The first reports of a new virus spreading throughout Wuhan, China began in late December 2019. Since then the virus has continued to spread throughout China and beyond, with cases popping up worldwide. In China alone the number of confirmed cases is over 4000 and there have been more than 100 deaths. To curtail the spreading and outbreak, China has restricted travel for almost 60 million people, in 15 cities across the Hubei province (of which Wuhan is the capital). In addition, China is building two new hospitals (to be completed in the next week) to treat victims of the epidemic.
The virus in Wuhan is a vivid reminder of the ongoing need for medical advances to save lives and reduce suffering across the globe, not only for well-known chronic diseases, debilitating illness and injuries, but also new public health challenges. Around the world, scientists, physicians, health care providers, public health agencies and others are working to halt the spread of the virus. A look at their work serves as a reminder of the vital role that the study of other animals plays in our response to this epidemic (and possible pandemic).
Here’s what experts know so far about coronaviruses, which includes Severe Acute Respiratory Syndrome (SARS), Middle East Respiratory Syndrome (MERS) and the Wuhan Virus.
- The SARS pandemic broke in China in 2002, with 8098 reported cases and 774 deaths reported in 17 countries. There was no vaccine for SARS during the outbreak. It took five years of studying horseshoe bats in caves, but scientists were able to trace the source of SARS virus, which is zoonotic—spread between animals and humans.
- MERS, first reported in 2012, is another coronavirus that has caused a total of 2494 cases and 858 deaths, the majority of which are in Saudi Arabia. Zoonotic transmission events have primarily been attributed to an intermediate host, the dromedary camel, although the source, like SARS, is the bat.
- The Wuhan virus (officially referred to as 2019-nCoV) also belongs to the coronavirus family (like SARS and MERS) and that typically results in respiratory illnesses.
- The source of the Wuhan Virus was quickly identified given its similarity to SARS — scientists knew where to look—the food markets. By studying the markets where the virus originated, scientists were able to deduce that it was most likely a zoonotic virus potentially spread from bats to snakes (which hunt bats) to humans (which eat snakes). Wuhan leaders quickly closed and disinfected the first identified market. It is worth noting that some scientists have questioned whether the snake is indeed the intermediate host for the Wuhan virus.
- Before moving to clinical trials in humans, the safety and efficacy of the SARS vaccine was tested in mice and rabbits (e.g., here and here). Why? Because the ethical codes adopted by many nations require that human lives and safety are prioritized. In addition, it is only through controlled, laboratory studies that the effectiveness of a vaccine can be adequately and most rapidly measured.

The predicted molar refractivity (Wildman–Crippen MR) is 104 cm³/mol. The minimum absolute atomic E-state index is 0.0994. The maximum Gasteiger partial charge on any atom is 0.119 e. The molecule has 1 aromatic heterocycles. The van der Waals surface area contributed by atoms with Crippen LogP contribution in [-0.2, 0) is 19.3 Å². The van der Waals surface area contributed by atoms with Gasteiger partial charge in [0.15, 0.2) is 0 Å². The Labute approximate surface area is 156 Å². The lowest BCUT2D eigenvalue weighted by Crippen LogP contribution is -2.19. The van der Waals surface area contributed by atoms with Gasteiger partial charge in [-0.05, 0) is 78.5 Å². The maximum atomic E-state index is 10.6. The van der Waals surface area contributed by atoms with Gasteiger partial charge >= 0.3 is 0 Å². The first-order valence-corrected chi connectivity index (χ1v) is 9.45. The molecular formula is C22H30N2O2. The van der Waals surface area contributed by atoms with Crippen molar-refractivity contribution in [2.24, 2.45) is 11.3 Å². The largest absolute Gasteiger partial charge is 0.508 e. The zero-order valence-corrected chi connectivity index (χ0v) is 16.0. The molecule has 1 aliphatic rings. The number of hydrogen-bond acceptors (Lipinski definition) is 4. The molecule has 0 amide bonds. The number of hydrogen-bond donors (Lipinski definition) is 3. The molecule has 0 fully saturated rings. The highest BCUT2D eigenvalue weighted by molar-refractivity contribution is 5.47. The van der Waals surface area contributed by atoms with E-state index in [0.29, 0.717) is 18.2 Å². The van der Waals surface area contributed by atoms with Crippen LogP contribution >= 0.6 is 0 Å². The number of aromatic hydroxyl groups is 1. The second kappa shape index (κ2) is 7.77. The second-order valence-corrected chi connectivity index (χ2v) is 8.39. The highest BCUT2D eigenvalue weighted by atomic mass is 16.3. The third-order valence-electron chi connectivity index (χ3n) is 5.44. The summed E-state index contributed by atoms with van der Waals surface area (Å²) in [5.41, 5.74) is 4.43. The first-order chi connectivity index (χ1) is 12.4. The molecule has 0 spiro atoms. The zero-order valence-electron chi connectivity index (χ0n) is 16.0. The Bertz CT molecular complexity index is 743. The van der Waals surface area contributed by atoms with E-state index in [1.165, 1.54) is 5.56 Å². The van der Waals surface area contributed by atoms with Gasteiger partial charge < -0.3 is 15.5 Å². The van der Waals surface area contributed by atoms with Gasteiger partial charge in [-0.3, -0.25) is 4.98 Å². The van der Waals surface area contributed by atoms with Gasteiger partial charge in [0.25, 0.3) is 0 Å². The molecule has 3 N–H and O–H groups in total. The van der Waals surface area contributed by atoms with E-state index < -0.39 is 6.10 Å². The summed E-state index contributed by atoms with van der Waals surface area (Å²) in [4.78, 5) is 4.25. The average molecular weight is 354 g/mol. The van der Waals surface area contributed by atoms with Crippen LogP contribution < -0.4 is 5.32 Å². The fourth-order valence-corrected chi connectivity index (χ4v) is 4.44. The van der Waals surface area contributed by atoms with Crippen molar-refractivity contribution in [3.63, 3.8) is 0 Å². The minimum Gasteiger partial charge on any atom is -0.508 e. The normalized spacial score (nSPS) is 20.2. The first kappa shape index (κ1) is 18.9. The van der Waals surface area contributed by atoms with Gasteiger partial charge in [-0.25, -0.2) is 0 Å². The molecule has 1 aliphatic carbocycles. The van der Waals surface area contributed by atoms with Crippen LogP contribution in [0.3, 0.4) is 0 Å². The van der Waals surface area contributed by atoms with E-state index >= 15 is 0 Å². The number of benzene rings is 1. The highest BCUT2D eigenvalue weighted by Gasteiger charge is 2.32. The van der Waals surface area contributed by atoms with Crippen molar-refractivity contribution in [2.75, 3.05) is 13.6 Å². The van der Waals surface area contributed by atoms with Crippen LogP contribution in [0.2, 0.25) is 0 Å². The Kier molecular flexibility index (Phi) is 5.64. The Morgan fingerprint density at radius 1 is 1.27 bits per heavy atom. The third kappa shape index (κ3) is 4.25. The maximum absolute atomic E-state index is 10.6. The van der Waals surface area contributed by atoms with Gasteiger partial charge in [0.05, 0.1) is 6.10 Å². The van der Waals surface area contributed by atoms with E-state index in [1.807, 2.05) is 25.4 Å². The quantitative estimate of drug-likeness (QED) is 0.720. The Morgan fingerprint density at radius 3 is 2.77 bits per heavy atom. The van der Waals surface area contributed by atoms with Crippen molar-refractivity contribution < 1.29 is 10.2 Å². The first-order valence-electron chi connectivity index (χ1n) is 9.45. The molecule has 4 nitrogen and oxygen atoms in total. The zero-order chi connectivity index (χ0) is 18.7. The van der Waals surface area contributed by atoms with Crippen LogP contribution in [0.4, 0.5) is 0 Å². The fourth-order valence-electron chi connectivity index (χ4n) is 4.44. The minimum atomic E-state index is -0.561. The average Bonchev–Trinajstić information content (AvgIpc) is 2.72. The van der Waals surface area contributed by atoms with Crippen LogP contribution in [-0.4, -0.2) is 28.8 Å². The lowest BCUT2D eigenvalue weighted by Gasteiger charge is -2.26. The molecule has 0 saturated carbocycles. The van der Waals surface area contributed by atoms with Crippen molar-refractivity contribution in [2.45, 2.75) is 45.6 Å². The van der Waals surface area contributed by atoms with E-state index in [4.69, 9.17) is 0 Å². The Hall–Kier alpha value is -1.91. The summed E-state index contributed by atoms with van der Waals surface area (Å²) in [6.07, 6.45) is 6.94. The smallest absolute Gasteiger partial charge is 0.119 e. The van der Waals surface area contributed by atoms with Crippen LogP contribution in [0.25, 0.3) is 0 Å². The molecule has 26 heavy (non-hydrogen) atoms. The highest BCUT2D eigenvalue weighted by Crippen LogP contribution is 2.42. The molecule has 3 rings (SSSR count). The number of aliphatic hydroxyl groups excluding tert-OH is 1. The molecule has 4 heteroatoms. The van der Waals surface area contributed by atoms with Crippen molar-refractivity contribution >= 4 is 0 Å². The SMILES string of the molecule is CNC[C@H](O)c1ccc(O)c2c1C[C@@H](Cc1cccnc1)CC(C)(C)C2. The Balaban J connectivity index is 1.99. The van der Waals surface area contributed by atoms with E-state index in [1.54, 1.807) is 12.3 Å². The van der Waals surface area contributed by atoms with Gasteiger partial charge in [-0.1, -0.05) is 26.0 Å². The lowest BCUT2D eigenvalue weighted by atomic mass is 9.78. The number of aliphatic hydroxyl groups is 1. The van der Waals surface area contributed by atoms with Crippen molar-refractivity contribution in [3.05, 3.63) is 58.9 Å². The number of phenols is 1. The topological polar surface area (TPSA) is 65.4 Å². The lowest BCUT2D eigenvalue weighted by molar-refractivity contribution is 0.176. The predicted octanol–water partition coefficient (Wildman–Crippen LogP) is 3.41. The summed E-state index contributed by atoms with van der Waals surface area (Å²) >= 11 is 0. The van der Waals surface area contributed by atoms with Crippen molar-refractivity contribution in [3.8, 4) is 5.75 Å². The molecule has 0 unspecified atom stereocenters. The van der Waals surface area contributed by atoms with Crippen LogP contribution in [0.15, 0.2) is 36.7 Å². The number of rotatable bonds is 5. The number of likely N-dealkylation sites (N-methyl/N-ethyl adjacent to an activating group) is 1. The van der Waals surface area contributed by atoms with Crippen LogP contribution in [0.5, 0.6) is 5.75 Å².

- During the SARS outbreak, it took just 20 months to go from genetic sequence to the first phase of human trials. The Wuhan virus’s genetic code is already known, and experimental vaccine candidates are being prepared — thanks to modern genetic techniques, and decades of basic research, much of which involved #AnimalResearch. Around 50 years ago, we understood very little about genetic codes and how to design vaccines from just the genetic code itself. But thanks to basic research on viruses, bacteria, nematodes, research animals, and humans the field of genetic sequencing has exploded, giving us powerful tools for improving human and animal health. Knowing the genetic sequence of the Wuhan virus has allowed us to confirm that the virus is from the coronavirus family and related to SARS and MERS.
- Candidate vaccines for the Wuhan virus vaccine will be ready in three months, says Dr. Fauci. Although 3 months may seem unimaginably long to those living in fear right now, the contrast with 20 months it took for the first human trial of a SARS vaccine, makes the point of why previous advances, speed, and response capacity matter.
- Our preparedness to face this emergent threat is because of #AnimalResearch into the source of the virus and in the development of the SARS vaccine. NIAID is working with Moderna Inc., a pharmaceutical company to develop the Wuhan virus vaccine. Additionally, Inovio Pharmaceuticals and Novavax Inc. are also working on candidates and are backed by the non-profit group, the Coalition for Epidemic Preparedness Innovations who is also funding the University of Queensland in Australia to work on the vaccine.
- The safety and efficacy of all vaccines are tested in animalsbefore making their way to clinical (human) trials. Global society could decide that we should instead test all new vaccines in humans and this is exactly the outcome that groups opposed to animal research promote . In the case of the Wuhan virus, which is associated with a real chance of fatality, would you want the safety and efficacy of a vaccine to be tested on humans, without the controls inherent to animal studies.
So, the next time you hear animal research is irrelevant, remember this one of hundreds of examples of where #AnimalResearchSavesLives. Future threats are not always predictable, but animal research is essential in providing foundations to tackle these unknown threats.
~Speaking of Research
Read the original article at speakingofresearch.com here.